David Rainer Chats with Bassmaster Classic Competitors
David Rainer 03.08.12
No month in Greg Vinson’s lifetime will likely have the profound impact of this leap year’s February.
Not only did Vinson’s wife, Stephanie, give birth to their first child, a boy named Gaige, the 34-year-old from Wetumpka also had the best tournament of his short professional career on bass fishing’s ultimate stage – the Bassmaster Classic.
Gaige, who weighed in at 6 pounds, 14 ounces and 19 inches, on Feb. 6 preceded his dad’s weigh-ins the last weekend of the month at the Classic venue of Shreveport, La., and the Red River fishery.
While some say people only remember the winner of the Classic, Vinson’s presence on the leaderboard each day may well prove that adage to be false. Vinson, who has been fishing the Bassmaster Elite Series for only three years, started the three-day Classic in second place and maintained that position throughout the event, losing to Chris Lane, a Florida native who now makes his home in Guntersville. It turned out to be a top-three sweep for Alabama when Louisiana native Keith Poche, who has lived in Alabama for 11 years since playing football at Troy University, finished third.
“It’s been crazy,” Vinson said while decompressing at home in Wetumpka. “Since Gaige was born on Feb. 6, I’ve been in overdrive ever since.
“It was a wild and crazy week. I almost won the Bassmaster Classic. I had an unbelievable number of family, friends and fans literally glued to their computers watching and pulling for me. It’s really cool to be able to hear from those folks since I got back home.”
Because Vinson had never fished the Red River before, he spent all the practice time he could on the water before the river was put off limits to Classic contestants.
“I wanted to have a game plan before I got there for the tournament because I knew the weather was going to be changing a lot, especially with the baby coming right before the tournament,” he said. “When I got there for the tournament, I knew exactly where I wanted to go and what I wanted to try. That was a big plus for me. During the three-day practice the week of the tournament, the weather was terrible. One of the worst weather days I’ve fished in a long time is actually the day I found the area that almost ended up winning the Classic for me.”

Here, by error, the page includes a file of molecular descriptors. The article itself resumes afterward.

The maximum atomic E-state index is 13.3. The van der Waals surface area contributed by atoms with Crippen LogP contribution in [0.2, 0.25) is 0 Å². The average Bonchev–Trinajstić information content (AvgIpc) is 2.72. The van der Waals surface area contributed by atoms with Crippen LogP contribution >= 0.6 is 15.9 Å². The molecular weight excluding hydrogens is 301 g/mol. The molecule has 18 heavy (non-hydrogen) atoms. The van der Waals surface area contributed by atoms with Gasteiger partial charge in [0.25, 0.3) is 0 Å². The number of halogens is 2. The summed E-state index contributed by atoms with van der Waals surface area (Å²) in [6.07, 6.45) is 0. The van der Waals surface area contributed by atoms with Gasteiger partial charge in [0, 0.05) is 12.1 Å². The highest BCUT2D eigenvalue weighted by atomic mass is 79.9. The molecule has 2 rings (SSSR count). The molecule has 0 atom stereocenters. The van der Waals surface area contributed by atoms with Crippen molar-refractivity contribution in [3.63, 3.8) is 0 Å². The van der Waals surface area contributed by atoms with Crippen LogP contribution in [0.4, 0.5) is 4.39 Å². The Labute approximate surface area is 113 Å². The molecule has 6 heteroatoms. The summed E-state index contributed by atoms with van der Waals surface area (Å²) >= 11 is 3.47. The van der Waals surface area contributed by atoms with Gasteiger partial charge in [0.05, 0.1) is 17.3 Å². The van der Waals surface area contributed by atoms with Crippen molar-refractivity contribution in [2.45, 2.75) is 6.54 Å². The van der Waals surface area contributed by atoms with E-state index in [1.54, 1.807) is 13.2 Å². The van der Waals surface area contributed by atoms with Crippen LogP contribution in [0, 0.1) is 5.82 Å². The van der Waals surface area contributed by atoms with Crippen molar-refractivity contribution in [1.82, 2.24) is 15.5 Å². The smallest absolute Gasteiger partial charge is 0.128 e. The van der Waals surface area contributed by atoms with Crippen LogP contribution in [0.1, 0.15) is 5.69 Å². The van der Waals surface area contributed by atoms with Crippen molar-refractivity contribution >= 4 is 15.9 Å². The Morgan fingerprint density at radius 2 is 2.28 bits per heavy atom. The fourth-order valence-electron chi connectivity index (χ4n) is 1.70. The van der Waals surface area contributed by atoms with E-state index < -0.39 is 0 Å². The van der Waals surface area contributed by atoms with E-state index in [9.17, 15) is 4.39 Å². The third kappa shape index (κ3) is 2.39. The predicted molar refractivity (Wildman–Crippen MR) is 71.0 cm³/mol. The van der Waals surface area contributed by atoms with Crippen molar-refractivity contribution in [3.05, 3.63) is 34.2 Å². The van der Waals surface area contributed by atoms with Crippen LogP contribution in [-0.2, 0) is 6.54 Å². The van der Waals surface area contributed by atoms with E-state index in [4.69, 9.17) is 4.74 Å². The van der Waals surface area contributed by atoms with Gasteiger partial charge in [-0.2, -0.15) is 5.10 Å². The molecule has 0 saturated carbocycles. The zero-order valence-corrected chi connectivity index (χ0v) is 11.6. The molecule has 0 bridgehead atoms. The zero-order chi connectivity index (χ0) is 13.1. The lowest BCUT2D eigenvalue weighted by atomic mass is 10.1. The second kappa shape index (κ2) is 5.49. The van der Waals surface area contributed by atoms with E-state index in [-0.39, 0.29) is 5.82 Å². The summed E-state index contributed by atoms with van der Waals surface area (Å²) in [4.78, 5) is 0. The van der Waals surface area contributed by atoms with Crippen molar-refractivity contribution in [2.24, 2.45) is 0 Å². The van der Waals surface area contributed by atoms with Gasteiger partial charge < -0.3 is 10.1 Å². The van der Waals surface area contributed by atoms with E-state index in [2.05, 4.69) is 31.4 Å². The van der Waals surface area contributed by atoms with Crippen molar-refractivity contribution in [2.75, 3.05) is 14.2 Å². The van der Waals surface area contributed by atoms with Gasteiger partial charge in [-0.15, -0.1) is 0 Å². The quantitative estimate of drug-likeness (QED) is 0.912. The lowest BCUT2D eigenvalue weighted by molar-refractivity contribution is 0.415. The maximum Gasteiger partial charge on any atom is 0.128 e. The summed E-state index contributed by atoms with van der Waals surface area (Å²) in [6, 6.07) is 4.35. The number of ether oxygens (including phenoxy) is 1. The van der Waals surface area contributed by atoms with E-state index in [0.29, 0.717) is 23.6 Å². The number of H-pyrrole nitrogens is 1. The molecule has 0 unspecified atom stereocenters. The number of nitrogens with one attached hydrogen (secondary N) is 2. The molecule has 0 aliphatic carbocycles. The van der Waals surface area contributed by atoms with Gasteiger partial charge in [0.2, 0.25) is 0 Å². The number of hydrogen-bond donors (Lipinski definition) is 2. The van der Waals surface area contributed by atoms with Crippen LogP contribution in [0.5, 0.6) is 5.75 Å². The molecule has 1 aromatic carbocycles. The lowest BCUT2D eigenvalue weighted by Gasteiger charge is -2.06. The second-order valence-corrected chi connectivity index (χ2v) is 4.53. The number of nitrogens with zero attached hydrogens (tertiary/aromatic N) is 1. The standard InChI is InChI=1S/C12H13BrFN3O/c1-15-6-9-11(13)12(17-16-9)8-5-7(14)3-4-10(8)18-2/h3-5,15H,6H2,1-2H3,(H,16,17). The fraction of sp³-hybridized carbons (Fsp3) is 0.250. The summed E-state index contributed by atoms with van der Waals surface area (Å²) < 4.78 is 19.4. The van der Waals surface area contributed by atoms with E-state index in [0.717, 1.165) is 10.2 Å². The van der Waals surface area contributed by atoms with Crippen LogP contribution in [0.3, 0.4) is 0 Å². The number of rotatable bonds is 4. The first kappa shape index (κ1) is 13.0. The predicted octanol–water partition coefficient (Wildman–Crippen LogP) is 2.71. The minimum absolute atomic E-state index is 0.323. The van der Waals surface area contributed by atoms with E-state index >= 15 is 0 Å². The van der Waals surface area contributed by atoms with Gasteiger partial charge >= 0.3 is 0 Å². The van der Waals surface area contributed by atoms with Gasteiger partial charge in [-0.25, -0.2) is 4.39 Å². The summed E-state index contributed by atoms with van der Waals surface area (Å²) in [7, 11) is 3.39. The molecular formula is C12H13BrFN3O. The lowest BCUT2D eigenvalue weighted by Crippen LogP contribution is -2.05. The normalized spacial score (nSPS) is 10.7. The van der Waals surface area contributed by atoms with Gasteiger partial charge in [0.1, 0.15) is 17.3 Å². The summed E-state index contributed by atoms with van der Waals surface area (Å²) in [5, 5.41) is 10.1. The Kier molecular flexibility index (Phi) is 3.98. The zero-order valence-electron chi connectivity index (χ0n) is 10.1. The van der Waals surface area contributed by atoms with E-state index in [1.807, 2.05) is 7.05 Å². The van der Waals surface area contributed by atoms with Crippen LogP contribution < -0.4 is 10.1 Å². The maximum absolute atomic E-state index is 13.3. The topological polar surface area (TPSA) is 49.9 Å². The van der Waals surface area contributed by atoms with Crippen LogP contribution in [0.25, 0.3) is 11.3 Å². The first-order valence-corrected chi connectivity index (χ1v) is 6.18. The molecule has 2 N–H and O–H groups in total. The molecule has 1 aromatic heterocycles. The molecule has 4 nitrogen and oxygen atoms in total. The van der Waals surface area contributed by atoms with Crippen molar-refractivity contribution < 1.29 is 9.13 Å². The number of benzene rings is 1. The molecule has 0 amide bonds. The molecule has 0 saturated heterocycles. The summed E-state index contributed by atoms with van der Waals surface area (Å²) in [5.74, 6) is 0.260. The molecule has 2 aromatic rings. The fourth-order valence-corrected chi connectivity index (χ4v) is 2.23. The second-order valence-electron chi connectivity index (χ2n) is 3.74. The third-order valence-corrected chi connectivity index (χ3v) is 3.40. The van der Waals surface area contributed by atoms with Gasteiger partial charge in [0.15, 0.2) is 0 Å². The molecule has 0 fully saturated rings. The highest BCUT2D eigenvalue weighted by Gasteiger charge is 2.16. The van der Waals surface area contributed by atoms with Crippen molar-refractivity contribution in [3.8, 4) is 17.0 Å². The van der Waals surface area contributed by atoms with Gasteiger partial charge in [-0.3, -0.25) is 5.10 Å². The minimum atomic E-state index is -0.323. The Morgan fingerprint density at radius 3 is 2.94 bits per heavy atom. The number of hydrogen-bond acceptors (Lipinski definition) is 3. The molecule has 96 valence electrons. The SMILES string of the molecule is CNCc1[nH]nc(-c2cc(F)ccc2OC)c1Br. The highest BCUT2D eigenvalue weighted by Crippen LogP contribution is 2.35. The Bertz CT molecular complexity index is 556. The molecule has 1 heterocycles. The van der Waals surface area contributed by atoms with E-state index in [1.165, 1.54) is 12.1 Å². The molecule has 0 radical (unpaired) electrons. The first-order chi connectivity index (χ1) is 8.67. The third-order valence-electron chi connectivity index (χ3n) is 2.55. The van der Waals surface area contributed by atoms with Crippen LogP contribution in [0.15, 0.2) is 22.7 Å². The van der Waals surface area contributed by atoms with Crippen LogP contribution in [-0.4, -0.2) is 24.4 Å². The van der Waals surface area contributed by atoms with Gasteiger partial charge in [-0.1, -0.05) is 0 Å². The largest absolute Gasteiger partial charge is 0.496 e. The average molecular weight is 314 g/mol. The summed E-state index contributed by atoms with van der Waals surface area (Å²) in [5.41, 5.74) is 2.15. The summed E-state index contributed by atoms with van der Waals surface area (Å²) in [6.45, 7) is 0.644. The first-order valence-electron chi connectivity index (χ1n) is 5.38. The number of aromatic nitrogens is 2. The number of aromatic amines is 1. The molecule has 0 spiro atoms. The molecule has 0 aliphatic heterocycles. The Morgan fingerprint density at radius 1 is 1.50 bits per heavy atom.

Vinson expected the Red River bass to be very close to the spawn, although he thought most of the action would be from bass staging before heading to shallow water.
“I needed to find some stable water that was clean,” he said. “But most of the anglers knew that, so I wanted to look for specific sections that offered a variety of cover in case the weather changed, which it did.”
What Vinson found was an area with clean water with submerged vegetation that helped keep the water clean. He also found an area behind an island that blocked the wind from muddying the area, which also allowed the area to warm up quicker as the day progressed.
“This area had a lot going for it,” said Vinson, who fished an area called Little Jungle by the locals. “It had water hyacinths, and I was punching mats [of vegetation] when I found the fish. But it also had stumps and lily pad stems for them to spawn around. As the tournament progressed, they ended up starting to spawn. I actually caught a few fish sight-fishing.
“The first day [of the Classic] the fish were just moving up and they were real aggressive. I caught them real good that first day. But we had real cool nights and it slowed the progression of the fish. Each of the last two days there were new fish coming in, but it was late in the day. I had to hunt and peck all morning until the water got to about 59 degrees. That’s when the next group of fish would start coming in.”
Vinson used a variety of soft plastics, shallow-running crankbaits and a 5/16th-ounce spinnerbait, changing with the weather conditions.